27.08.2021 // General news
Fact sheet on the termination of negotiations over an institutional Framework Agreement between Switzerland and the EU
What this means for placing products on the EU single market
The Federal Law on Technical Barriers to Trade (LTBT) aims to avoid and eliminate technical trade barriers to trade. This objective is pursued using three instruments which are all anchored in the LTBT:
- The autonomous harmonisation of Swiss technical regulations with those of the EU.
- The conclusion of international agreements including a legal basis for standardisation and accredita-tion.
- The autonomous application of the “CassisdeDijon Principle”.
It was on this basis that the Agreement on Mutual Recognition in Relation to Conformity Assessment (MRA) was concluded as one of the Bilateral Agreements with the EU in 1999.
This agreement governs the import country's recognition of the conformity assessment conducted in the exporting country. A conformity assessment examines whether a product meets the applicable regulations and may be introduced to the market. The MRA ensures that the necessary certification processes need only be performed once and that based on this certification the product can be placed on both markets. In addition, thanks to facilitations, it grants Switzerland’s economic operators analogous market access to the EU’s internal market as its competitors from the EU or the EEA in 20 product aereas. Swiss companies benefit from lower costs and reduced workloads as a result.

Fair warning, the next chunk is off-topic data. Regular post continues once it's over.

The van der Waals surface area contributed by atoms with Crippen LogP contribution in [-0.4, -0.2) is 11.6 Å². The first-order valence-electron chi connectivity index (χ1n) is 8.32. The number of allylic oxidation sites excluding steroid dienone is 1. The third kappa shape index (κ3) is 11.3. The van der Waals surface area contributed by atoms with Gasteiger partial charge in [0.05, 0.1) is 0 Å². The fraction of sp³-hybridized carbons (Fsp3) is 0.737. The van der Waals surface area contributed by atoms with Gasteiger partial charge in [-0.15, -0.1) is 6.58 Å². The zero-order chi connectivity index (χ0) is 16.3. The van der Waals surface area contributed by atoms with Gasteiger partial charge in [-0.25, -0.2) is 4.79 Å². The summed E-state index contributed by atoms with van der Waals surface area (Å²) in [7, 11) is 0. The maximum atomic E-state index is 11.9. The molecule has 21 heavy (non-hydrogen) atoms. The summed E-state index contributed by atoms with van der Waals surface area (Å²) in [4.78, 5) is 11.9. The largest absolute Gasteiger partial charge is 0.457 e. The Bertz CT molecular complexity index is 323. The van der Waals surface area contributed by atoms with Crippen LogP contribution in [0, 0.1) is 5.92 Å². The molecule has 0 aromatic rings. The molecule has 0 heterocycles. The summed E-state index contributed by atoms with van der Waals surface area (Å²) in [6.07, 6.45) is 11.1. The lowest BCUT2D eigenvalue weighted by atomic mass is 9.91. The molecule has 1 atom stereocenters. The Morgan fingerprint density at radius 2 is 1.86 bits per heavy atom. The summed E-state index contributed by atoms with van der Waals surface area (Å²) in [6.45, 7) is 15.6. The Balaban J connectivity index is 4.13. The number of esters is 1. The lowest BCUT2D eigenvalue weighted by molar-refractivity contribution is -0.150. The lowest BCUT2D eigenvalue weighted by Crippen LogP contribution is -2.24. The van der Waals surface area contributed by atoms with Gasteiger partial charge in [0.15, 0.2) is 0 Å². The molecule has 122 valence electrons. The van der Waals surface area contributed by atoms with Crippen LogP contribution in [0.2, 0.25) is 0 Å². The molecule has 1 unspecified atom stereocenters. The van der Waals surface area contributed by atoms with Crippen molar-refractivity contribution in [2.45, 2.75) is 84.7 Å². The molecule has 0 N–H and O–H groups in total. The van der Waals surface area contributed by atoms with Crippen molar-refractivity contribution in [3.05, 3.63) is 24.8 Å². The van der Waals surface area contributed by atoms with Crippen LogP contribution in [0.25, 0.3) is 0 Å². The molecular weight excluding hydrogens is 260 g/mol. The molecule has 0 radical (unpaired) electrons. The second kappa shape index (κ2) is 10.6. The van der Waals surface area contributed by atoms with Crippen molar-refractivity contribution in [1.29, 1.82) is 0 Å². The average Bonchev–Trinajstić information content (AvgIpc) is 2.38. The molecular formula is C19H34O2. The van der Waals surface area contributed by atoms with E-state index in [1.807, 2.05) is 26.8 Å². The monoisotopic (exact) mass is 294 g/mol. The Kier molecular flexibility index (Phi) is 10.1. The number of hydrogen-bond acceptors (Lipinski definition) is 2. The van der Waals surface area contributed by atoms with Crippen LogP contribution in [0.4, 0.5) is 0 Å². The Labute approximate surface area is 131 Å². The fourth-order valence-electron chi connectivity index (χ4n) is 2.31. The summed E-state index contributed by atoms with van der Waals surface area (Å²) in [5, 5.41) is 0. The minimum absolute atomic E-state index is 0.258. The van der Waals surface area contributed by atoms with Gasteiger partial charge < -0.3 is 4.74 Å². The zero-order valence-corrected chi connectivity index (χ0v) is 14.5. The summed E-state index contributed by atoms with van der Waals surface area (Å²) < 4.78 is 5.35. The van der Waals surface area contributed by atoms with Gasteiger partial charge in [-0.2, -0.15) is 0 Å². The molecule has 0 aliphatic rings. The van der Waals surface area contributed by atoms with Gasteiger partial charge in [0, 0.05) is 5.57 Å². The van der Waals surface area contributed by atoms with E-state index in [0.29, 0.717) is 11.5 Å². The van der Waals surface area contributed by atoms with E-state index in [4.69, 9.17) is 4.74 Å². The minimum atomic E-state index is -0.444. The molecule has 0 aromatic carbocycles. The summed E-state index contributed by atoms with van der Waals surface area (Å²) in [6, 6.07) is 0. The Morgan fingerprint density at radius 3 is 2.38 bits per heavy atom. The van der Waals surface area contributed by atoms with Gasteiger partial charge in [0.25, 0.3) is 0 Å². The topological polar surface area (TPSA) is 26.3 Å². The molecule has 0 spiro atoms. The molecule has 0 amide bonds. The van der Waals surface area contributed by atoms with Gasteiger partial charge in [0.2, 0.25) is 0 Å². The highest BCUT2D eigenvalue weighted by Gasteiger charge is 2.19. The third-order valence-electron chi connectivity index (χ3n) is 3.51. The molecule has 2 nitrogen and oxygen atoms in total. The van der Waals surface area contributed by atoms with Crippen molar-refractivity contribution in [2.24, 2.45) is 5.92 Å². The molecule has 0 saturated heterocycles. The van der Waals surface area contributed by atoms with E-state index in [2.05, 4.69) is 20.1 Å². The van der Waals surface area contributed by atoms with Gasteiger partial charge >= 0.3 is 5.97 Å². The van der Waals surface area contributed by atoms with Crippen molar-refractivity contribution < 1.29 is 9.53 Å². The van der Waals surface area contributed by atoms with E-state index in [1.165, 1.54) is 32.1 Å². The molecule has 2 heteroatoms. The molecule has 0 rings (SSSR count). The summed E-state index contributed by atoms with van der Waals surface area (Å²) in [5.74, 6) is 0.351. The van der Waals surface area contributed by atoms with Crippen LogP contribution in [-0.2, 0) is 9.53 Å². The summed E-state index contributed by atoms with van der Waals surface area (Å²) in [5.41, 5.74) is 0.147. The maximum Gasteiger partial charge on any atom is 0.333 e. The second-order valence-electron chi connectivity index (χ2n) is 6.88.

Some time ago the European Commission announced that, along with other measures, it would no longer update the MRA as long as no progress is being made on the Institutional Framework Agreement. However, the Federal Council is still aiming to completely update and continue the MRA. Even after its decision to terminate negotiations over the Institutional Agreement the Federal Council emphasised that Switzerland will remain a reliable partner to the EU in future. The Federal Council remains committed to ensure that Switzerland is not discriminated against and, among other things, is not treated differently from other third countries in EU equivalence processes.
The medical devices sector is affected. In April 2017 the EU adopted a new regulation on medical devices (Medical Devices Regulation 2017/745, MDR) and a regulation on in vitro diagnostic devices (In Vitro Medical Devices Regulation 2017/746, IVDR). The situation in regard to in vitro diagnostic products is currently unchanged as the IVDR is scheduled to be applicable in May 2022 at the earliest. However, the MDR has been applied in its entirety since 26 May 2021. A corresponding update of the MRA section on medical devices is needed in order to maintain the continued equivalence of both legal systems and, in turn, to continue to secure Switzerland's participation in the EU single market in this sector.